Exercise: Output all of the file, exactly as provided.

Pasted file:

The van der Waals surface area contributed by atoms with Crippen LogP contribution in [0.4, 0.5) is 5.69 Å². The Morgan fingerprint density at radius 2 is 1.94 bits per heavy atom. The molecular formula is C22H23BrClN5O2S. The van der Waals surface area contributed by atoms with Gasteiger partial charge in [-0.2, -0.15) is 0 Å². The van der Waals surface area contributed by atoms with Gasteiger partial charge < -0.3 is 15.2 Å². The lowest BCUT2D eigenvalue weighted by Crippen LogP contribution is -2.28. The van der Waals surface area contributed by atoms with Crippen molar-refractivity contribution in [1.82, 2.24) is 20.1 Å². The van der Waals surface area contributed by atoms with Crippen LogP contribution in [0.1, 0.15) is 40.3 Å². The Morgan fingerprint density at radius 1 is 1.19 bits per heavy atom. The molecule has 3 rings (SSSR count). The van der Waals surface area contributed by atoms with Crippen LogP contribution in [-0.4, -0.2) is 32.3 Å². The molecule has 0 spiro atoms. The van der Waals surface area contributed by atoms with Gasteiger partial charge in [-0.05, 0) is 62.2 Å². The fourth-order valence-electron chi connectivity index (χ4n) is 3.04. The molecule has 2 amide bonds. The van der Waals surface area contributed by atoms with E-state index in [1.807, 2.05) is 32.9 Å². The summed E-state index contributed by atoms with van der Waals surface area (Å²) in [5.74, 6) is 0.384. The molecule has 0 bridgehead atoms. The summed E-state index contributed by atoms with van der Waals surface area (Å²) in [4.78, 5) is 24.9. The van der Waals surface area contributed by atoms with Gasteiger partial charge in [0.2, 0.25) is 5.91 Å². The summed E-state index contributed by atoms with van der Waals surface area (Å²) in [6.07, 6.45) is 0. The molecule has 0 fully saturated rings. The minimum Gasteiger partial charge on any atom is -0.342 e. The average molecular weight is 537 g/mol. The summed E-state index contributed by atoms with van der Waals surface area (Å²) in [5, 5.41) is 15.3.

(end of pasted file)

The van der Waals surface area contributed by atoms with Crippen LogP contribution in [0.4, 0.5) is 5.69 Å². The Morgan fingerprint density at radius 2 is 1.94 bits per heavy atom. The molecular formula is C22H23BrClN5O2S. The van der Waals surface area contributed by atoms with Gasteiger partial charge in [-0.2, -0.15) is 0 Å². The van der Waals surface area contributed by atoms with Gasteiger partial charge < -0.3 is 15.2 Å². The lowest BCUT2D eigenvalue weighted by Crippen LogP contribution is -2.28. The van der Waals surface area contributed by atoms with Crippen molar-refractivity contribution in [1.82, 2.24) is 20.1 Å². The van der Waals surface area contributed by atoms with Crippen LogP contribution in [0.1, 0.15) is 40.3 Å². The Morgan fingerprint density at radius 1 is 1.19 bits per heavy atom. The molecule has 3 rings (SSSR count). The van der Waals surface area contributed by atoms with Crippen LogP contribution in [-0.4, -0.2) is 32.3 Å². The molecule has 0 spiro atoms. The van der Waals surface area contributed by atoms with Gasteiger partial charge in [-0.05, 0) is 62.2 Å². The fourth-order valence-electron chi connectivity index (χ4n) is 3.04. The molecule has 2 amide bonds. The van der Waals surface area contributed by atoms with E-state index in [1.807, 2.05) is 32.9 Å². The summed E-state index contributed by atoms with van der Waals surface area (Å²) in [5.74, 6) is 0.384. The molecule has 0 bridgehead atoms. The summed E-state index contributed by atoms with van der Waals surface area (Å²) in [4.78, 5) is 24.9. The van der Waals surface area contributed by atoms with Gasteiger partial charge in [0.2, 0.25) is 5.91 Å². The summed E-state index contributed by atoms with van der Waals surface area (Å²) in [6.07, 6.45) is 0. The molecule has 0 fully saturated rings. The minimum Gasteiger partial charge on any atom is -0.342 e. The average molecular weight is 537 g/mol. The summed E-state index contributed by atoms with van der Waals surface area (Å²) in [5, 5.41) is 15.3.